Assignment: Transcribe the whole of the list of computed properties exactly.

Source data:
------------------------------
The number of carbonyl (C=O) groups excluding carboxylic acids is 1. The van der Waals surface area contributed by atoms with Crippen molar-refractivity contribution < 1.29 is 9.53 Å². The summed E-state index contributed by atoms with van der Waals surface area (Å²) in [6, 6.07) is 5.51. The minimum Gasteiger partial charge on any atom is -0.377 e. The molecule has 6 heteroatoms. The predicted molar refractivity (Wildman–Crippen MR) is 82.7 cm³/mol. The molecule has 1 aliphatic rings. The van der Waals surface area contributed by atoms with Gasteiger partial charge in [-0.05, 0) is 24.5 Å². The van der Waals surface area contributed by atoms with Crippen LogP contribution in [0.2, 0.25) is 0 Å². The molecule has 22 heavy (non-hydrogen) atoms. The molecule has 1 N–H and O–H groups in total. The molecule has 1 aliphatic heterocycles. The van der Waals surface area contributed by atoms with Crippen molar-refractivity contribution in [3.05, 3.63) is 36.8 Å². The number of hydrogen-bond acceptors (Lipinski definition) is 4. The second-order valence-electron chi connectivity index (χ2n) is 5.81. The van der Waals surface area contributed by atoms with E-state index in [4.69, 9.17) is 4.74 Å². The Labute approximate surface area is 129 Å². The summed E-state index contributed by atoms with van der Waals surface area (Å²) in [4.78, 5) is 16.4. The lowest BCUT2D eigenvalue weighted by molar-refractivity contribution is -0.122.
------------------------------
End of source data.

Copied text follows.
The number of carbonyl (C=O) groups excluding carboxylic acids is 1. The van der Waals surface area contributed by atoms with Crippen molar-refractivity contribution < 1.29 is 9.53 Å². The summed E-state index contributed by atoms with van der Waals surface area (Å²) in [6, 6.07) is 5.51. The minimum Gasteiger partial charge on any atom is -0.377 e. The molecule has 6 heteroatoms. The predicted molar refractivity (Wildman–Crippen MR) is 82.7 cm³/mol. The molecule has 1 aliphatic rings. The van der Waals surface area contributed by atoms with Gasteiger partial charge in [-0.05, 0) is 24.5 Å². The van der Waals surface area contributed by atoms with Crippen LogP contribution in [0.2, 0.25) is 0 Å². The molecule has 22 heavy (non-hydrogen) atoms. The molecule has 1 N–H and O–H groups in total. The molecule has 1 aliphatic heterocycles. The van der Waals surface area contributed by atoms with Crippen molar-refractivity contribution in [3.05, 3.63) is 36.8 Å². The number of hydrogen-bond acceptors (Lipinski definition) is 4. The second-order valence-electron chi connectivity index (χ2n) is 5.81. The van der Waals surface area contributed by atoms with E-state index in [4.69, 9.17) is 4.74 Å². The Labute approximate surface area is 129 Å². The summed E-state index contributed by atoms with van der Waals surface area (Å²) in [4.78, 5) is 16.4. The lowest BCUT2D eigenvalue weighted by molar-refractivity contribution is -0.122.